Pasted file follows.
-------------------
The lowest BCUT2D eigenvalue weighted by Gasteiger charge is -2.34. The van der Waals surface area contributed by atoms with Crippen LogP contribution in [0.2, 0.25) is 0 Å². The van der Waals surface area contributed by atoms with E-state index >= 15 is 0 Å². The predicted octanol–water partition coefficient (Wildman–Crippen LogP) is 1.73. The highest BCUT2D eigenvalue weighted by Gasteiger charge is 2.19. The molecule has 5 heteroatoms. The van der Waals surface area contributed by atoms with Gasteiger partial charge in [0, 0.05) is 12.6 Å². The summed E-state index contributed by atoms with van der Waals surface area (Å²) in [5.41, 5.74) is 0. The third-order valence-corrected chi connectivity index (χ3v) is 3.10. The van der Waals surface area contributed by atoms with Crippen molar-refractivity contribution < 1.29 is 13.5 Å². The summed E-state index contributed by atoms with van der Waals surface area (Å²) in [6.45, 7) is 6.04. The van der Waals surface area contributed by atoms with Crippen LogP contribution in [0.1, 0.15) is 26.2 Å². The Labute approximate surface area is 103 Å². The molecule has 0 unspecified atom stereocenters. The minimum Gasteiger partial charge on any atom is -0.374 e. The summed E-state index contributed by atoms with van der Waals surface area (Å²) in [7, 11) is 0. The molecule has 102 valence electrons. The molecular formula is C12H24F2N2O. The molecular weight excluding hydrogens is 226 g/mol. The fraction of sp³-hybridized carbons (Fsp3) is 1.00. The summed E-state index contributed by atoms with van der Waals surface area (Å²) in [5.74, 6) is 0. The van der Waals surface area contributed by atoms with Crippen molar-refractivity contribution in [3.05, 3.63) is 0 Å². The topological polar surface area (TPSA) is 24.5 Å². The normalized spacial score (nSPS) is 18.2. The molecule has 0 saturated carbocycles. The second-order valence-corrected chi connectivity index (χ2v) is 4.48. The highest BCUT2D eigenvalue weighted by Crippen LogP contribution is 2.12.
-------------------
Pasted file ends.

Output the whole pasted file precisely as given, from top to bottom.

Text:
The lowest BCUT2D eigenvalue weighted by Gasteiger charge is -2.34. The van der Waals surface area contributed by atoms with Crippen LogP contribution in [0.2, 0.25) is 0 Å². The van der Waals surface area contributed by atoms with E-state index >= 15 is 0 Å². The predicted octanol–water partition coefficient (Wildman–Crippen LogP) is 1.73. The highest BCUT2D eigenvalue weighted by Gasteiger charge is 2.19. The molecule has 5 heteroatoms. The van der Waals surface area contributed by atoms with Gasteiger partial charge in [0, 0.05) is 12.6 Å². The summed E-state index contributed by atoms with van der Waals surface area (Å²) in [5.41, 5.74) is 0. The third-order valence-corrected chi connectivity index (χ3v) is 3.10. The van der Waals surface area contributed by atoms with Crippen molar-refractivity contribution < 1.29 is 13.5 Å². The summed E-state index contributed by atoms with van der Waals surface area (Å²) in [6.45, 7) is 6.04. The van der Waals surface area contributed by atoms with Crippen LogP contribution in [0.1, 0.15) is 26.2 Å². The Labute approximate surface area is 103 Å². The molecule has 0 unspecified atom stereocenters. The minimum Gasteiger partial charge on any atom is -0.374 e. The summed E-state index contributed by atoms with van der Waals surface area (Å²) in [7, 11) is 0. The molecule has 102 valence electrons. The molecular formula is C12H24F2N2O. The molecular weight excluding hydrogens is 226 g/mol. The fraction of sp³-hybridized carbons (Fsp3) is 1.00. The summed E-state index contributed by atoms with van der Waals surface area (Å²) in [5.74, 6) is 0. The van der Waals surface area contributed by atoms with Crippen molar-refractivity contribution in [3.05, 3.63) is 0 Å². The topological polar surface area (TPSA) is 24.5 Å². The normalized spacial score (nSPS) is 18.2. The molecule has 0 saturated carbocycles. The second-order valence-corrected chi connectivity index (χ2v) is 4.48. The highest BCUT2D eigenvalue weighted by Crippen LogP contribution is 2.12.